Garden Update: See what grew, what didn’t & how my Kitchen Scraps plantings have fared

A while back I shared about my goals for my winter garden. I’m thinking we are well past due for an update. I had big plans to grow all sorts of cold hardy plants through our mild fall/winter months. We built these awesome raised beds that were fenced to keep the chickens at bay and then I loaded them up with the plantings. Everything sprouted and started to flourish, and then, Mother Nature threw a curve ball I was unprepared for. Seems we now live in the land of frost. That first, nasty “cold spell” that swept across the nation, the one they called the Polar Vortex, yeah well it started in California first and though we didn’t see anything NEAR what the majority of the nation saw, my poor backyard garden sure took a hard hit from daily heavy frosts.

We tried, in vain, to protect the thriving potato plants, tender peas and young onions to no avail. The frost took out the potato plants one by one, leaving black and withered plants in it’s path. Most of the pea plants turned brown and shriveled, though a few hold outs have managed to hang on, I can hardly collect a cups worth of peas a week for our consumption. The onions came up but it was even too cold for them to do much more than become bigger bulbs for the next growing season, they were pretty scraggly and pathetic. Not even worth using as green onions.

As if the frost wasn’t enough, genius that I am failed to take into account the giant avocado tree to the south of the garden when mapping out the garden placement. With fall and winter comes a dip to the south for the sun, which leaves one planter nearly in full shade throughout the day, this planter was planted with the beets, celery, spinach and mustard. The only thing that thrived? The mustard, and boy was it beautiful.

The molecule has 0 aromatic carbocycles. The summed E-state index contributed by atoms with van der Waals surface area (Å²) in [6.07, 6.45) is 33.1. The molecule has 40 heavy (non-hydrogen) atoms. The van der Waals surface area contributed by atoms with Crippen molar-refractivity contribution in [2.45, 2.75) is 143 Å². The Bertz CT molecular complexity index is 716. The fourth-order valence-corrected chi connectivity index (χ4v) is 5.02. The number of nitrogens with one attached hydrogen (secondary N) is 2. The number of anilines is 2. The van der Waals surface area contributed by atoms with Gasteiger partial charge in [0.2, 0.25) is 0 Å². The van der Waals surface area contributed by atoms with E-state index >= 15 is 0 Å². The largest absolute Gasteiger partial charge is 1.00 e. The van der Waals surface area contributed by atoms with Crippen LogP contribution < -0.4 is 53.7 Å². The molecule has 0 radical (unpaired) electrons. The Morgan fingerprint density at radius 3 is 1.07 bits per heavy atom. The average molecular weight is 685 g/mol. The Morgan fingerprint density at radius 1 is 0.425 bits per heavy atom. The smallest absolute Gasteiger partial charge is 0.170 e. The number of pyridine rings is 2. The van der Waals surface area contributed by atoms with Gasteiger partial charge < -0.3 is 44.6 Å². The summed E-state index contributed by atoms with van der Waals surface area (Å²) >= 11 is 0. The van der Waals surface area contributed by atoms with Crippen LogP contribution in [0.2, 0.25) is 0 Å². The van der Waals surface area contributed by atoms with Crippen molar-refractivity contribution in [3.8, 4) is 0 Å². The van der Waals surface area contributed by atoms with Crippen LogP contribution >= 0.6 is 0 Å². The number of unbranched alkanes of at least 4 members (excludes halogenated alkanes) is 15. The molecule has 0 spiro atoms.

The kicker? Well that would be the determination of the flock to be in the 3 large planter beds. We now have 3 levels of protection that only just keep the girls out. Of course we are now aided in that they get all of the grass area of the backyard to free-range in from sun up to sun down as there are no longer concerns of a daytime dog attack. Since losing Bronson, I have been bringing Foxy Roxy to work with me so the flock can enjoy the full portion of the backyard. With their attentions turned toward my herb plantings, the lawn and bug hunting, my tender garden seems to be less of a temptation now.

Don’t get me wrong, my first attempt at a fall/winter garden at our new place was not a complete flop. Things that have worked out? Well the parsley, bok choy, turnips, radishes, a few peas, kale and Swiss chard are all doing well enough that we have used them in recipes, salads and for rabbit food for House Bun. In fact, the garden is now supporting the vegetable needs of our Bun 100%, so that is one goal met that I am quite pleased about.

The lettuces have all done remarkably well. The aforementioned mustard as well as the arugula have grown like weeds. The mustard was planted primarily as fodder for the bun but grew more than even he could eat. I have since pulled the majority of it in order to start planting for my spring garden.